Item widget-area-1 not registered or doesn't have a view.php file.

CoCos – The Market Has No Memory – Again!

UBS’s new $3.5 Bln ATI CoCo Bond was 10 times oversubscribed. It conclusively demonstrates the market not only has no memory, but very little understanding either. This is not a good time to be the very bottom of the bank subordination ladder.

Blain’s Morning Porridge, 9th Nov 2023: CoCos – The Market Has No Memory – Again!

“Insanity is doing the same thing over and over again and expecting different results.”

UBS’s new $3.5 Bln ATI CoCo Bond was 10 times oversubscribed. It conclusively demonstrates the market not only has no memory, but very little understanding either. This is not a good time to be the very bottom of the bank subordination ladder.

The market has no memory. It’s one of my key market mantras! It’s great for bond market originators and other financial charlatans – you can earn fees selling the same bad deals tim and time again. It’s an absolute gift for financial commentators like myself: deals collapse for broadly the same reasons, companies fail, bonds default – it’s a just a matter of changing the names in the content. The reality is markets are fated to make the same mistakes again and again.

Welcome to yet another Groundhog Day in the Bank Capital Markets.

A number of years ago a very clever and highly experienced market participant commented: “in a low interest rate environment many investors might be tempted buy CoCos offering high headline returns. However they are complex and can be highly risky.” How right that observer was. It was the UK’s Financial Conduct Authority announcing a ban on retail investors participating in the market.

Move forward a decade. Yesterday UBS garnered a minor market triumph – building a book of over $36 bln for a two tranche 5-yr and 10-yr $3.5 bln issue of new AT1 CoCo bonds with a coupon of 9.25%. Such was the strength of demand for the issue – rated BB- by rating agencies – the initial price talk tumbled from a 10% plus coupon. Whoopee. Well done. But, I shall rain on that parade.

It’s a stunning success for a deal that flies in the face of rational investment. There are plenty of other, safer, more diverse, more conventionally structured deals out there, where the risks are clear and defined, yielding more than 10%. Call me for some examples.

“Nonsense, nothing to fear!” scream the Financial Institutions bankers, analysts and investors who are paid for their prowess in the dark arts of investing in banks. I guarantee I will receive emails and comments this morning telling me what a marvellous deal it was. Bollchocks. To my mind it’s the wrong deal at the wrong time. Let me explain:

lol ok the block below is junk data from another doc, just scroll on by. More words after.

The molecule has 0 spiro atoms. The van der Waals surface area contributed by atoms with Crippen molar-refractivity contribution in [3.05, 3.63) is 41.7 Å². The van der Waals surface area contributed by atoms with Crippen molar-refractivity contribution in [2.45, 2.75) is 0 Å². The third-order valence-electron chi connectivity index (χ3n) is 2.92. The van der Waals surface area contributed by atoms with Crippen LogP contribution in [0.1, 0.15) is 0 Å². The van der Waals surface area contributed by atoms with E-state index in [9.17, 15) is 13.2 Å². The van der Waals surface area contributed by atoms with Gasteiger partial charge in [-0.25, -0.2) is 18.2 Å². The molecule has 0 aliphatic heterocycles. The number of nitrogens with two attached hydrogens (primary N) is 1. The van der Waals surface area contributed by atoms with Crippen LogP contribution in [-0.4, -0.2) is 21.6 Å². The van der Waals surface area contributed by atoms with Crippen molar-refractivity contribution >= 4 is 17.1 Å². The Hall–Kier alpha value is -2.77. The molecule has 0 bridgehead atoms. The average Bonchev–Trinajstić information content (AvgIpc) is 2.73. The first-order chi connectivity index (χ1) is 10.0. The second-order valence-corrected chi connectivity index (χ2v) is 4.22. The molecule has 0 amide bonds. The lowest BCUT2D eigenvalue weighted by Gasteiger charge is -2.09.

Back in September I wrote about how UBS was sniffing out the market to issue new Contingent Capital Additional Tier 1 Debt (CoCos). Bank analysts reckoned UBS has to raise around $20bln of new AT1 Capital to cover the capital stretch caused by its emergency purchase of Credit Suisse after its’ domestic rival crashed in March this year. In any normal world, selling new CoCo Bonds should have been a problem because when it failed, the Swiss Regulator, FINMA, decided that $17 bln of Credit Suisse CoCos should be written down to Zero! Investors holding the bonds were shocked and are taking the regulator to court.

They had little right to be angry. If they had any ancestral knowledge of the history of AT1s they would have understood these were never designed to be bond investor friendly instruments. Back when they first emerged in the early 2010s I described them as the “bastard stepchildren of deranged regulators and desperate banks.” Contingent Capital was specifically designed to make sure bond holders (who had been bailed out whole during the post Lehman banking crisis) would suffer pain in any future banking crises! That is the only reason they are structured in complete contravention of every natural law of equity/debt subordination.

The bond risks were clear to investors – if they’d taken the time to do any due diligence. The right of the regulator to trigger Contingent Capital classes is enshrined in deal documentation and its DNA. Investors could have read a Credit Suisse AT1 prospectus. (I found one this morning and took 2 mins to scan the 150 page bond docs – you can find the link to it here, to find the relevant section on page 74, 7. Write Down Event.) Alternatively, you could simply pay a £10 per month subscription to the Morning Porridge, and I would have explained – as I have many times – the truths behind CoCo risks.

Remarkably, this morning Bloomberg carries a story that at least two institutional investors who saw their Credit Suisse Bonds written off to zero at the stroke of a regulators pen in March, were buyers of the new UBS deal yesterday. Really? What the **c* are these guys smoking and how much does it cost? Why? What makes the UBS deal better than the Credit Suisse ones?

I spoke to some “bank capital” experts yesterday. (BTW; I was head of the debt financial institutions groups at Bear Stearns and then HSBC a long, long time ago. I have a passing familiarity with the ways bonds, bank capital, and capital structure subordination are supposed to work. I also have nearly 40 years of watching banks wrecking themselves for a multiplicity of reasons.) I was assured the UBS deal is better because rather than these being “write off” bonds (where they are triggered into zero), these are “convertible” contingent securities – meaning the bonds are not written off, but converted into equity.

In reality, that’s not much better than a choice between being shot or hung.